The Gulf of Mexico is home to a large proportion of the wintering population of the threatened piping plover, but little is known about the bird’s ecology in this region. In Louisiana, the majority of wintering piping plovers are found on the state’s rapidly eroding barrier islands. Between August 2013 and May 2014, we conducted shorebird surveys to assess the abundance and habitat use patterns of piping plovers on a barrier island refuge in south central Louisiana. Seventy-five percent of piping plovers observed were foraging, mostly (92%) in the intertidal zone; 20% were roosting in more diverse microhabitats. To characterize the prey base for piping plovers on the islands, we collected core samples in the intertidal zone of two islands on the refuge. The invertebrate community was dominated by haustoriid amphipods, which comprised 87.5% of individuals collected. Bivalves and polychaetes accounted for 9.3%, and 2.7%, respectively. We used generalized linear models to evaluate the effects of environmental predictors on amphipod abundance and odds of bivalve and polychaete presence at the sample site scale, and also on piping plover densities at the transect scale. Moisture had a positive effect on amphipod abundance and polychaete presence. Seasonal patterns and between-island differences were observed in all three taxa, but these effects differed between main beach habitat and the gulf- and bay-sides of prominent sand spits. Amphipod densities and piping plover densities were correlated on Trinity Island and during spring 2014, but prey abundance did not differ between sample sites where piping plovers were foraging versus random sites. Uncertainty in the degree to which piping plover distributions in Louisiana are driven by prey abundance is of concern because the extensive beach nourishment programs being implemented to stave off coastal land loss may have potentially substantial impacts to benthic invertebrates and their predators.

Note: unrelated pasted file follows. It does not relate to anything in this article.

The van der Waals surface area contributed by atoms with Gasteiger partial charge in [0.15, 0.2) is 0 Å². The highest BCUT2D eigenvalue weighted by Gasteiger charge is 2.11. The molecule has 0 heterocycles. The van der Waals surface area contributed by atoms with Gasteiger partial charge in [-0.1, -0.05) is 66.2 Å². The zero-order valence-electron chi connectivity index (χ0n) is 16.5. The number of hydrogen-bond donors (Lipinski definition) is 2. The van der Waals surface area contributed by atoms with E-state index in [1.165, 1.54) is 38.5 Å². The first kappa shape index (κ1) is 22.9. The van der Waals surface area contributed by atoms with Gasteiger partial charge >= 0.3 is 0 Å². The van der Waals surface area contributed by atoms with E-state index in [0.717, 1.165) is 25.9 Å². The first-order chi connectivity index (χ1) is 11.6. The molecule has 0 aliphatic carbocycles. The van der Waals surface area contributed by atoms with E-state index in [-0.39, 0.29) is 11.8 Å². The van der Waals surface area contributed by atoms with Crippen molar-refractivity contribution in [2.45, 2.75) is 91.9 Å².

|Advisor:||Leberg, Paul L.|
|Commitee:||Duke-Sylvester, Scott, Felder, Darryl|
|School:||University of Louisiana at Lafayette|
|School Location:||United States -- Louisiana|
|Source:||MAI 55/03M(E), Masters Abstracts International|
|Keywords:||Ecology, Foraging, Louisiana, Piping plover|
Copyright in each Dissertation and Thesis is retained by the author. All Rights Reserved
The supplemental file or files you are about to download were provided to ProQuest by the author as part of a
dissertation or thesis. The supplemental files are provided "AS IS" without warranty. ProQuest is not responsible for the
content, format or impact on the supplemental file(s) on our system. in some cases, the file type may be unknown or
may be a .exe file. We recommend caution as you open such files.
Copyright of the original materials contained in the supplemental file is retained by the author and your access to the
supplemental files is subject to the ProQuest Terms and Conditions of use.
Depending on the size of the file(s) you are downloading, the system may take some time to download them. Please be